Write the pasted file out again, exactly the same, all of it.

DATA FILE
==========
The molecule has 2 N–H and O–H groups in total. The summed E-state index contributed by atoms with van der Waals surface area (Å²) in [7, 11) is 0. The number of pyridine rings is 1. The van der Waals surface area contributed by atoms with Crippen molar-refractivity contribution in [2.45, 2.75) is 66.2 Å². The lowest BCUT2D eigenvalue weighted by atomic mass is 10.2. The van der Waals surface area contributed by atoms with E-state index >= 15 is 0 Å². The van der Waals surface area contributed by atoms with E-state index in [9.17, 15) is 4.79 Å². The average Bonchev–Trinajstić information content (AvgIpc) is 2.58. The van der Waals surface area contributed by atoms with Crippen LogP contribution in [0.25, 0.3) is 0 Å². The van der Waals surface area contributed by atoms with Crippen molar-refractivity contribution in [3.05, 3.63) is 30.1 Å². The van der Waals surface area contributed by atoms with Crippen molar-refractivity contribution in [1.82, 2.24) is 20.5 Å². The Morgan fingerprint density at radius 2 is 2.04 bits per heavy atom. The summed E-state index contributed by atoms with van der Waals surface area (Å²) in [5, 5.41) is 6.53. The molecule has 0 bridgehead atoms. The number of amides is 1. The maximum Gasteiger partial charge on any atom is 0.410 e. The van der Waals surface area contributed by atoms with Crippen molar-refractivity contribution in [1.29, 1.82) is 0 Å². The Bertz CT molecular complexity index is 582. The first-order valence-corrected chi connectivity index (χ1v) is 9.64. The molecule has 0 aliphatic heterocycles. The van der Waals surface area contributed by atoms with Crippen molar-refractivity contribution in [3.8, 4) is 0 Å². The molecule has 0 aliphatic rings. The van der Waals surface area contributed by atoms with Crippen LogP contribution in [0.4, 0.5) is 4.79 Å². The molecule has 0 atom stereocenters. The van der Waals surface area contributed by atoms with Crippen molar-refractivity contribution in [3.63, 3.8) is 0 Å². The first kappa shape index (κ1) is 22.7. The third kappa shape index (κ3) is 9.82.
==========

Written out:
The molecule has 2 N–H and O–H groups in total. The summed E-state index contributed by atoms with van der Waals surface area (Å²) in [7, 11) is 0. The number of pyridine rings is 1. The van der Waals surface area contributed by atoms with Crippen molar-refractivity contribution in [2.45, 2.75) is 66.2 Å². The lowest BCUT2D eigenvalue weighted by atomic mass is 10.2. The van der Waals surface area contributed by atoms with E-state index >= 15 is 0 Å². The van der Waals surface area contributed by atoms with E-state index in [9.17, 15) is 4.79 Å². The average Bonchev–Trinajstić information content (AvgIpc) is 2.58. The van der Waals surface area contributed by atoms with Crippen LogP contribution in [0.25, 0.3) is 0 Å². The van der Waals surface area contributed by atoms with Crippen molar-refractivity contribution in [3.05, 3.63) is 30.1 Å². The van der Waals surface area contributed by atoms with Crippen molar-refractivity contribution in [1.82, 2.24) is 20.5 Å². The Morgan fingerprint density at radius 2 is 2.04 bits per heavy atom. The summed E-state index contributed by atoms with van der Waals surface area (Å²) in [5, 5.41) is 6.53. The molecule has 0 bridgehead atoms. The number of amides is 1. The maximum Gasteiger partial charge on any atom is 0.410 e. The van der Waals surface area contributed by atoms with Crippen molar-refractivity contribution in [1.29, 1.82) is 0 Å². The Bertz CT molecular complexity index is 582. The first-order valence-corrected chi connectivity index (χ1v) is 9.64. The molecule has 0 aliphatic heterocycles. The van der Waals surface area contributed by atoms with Crippen molar-refractivity contribution in [3.8, 4) is 0 Å². The molecule has 0 aliphatic rings. The van der Waals surface area contributed by atoms with Crippen LogP contribution in [0.4, 0.5) is 4.79 Å². The molecule has 0 atom stereocenters. The van der Waals surface area contributed by atoms with Crippen molar-refractivity contribution in [3.63, 3.8) is 0 Å². The first kappa shape index (κ1) is 22.7. The third kappa shape index (κ3) is 9.82.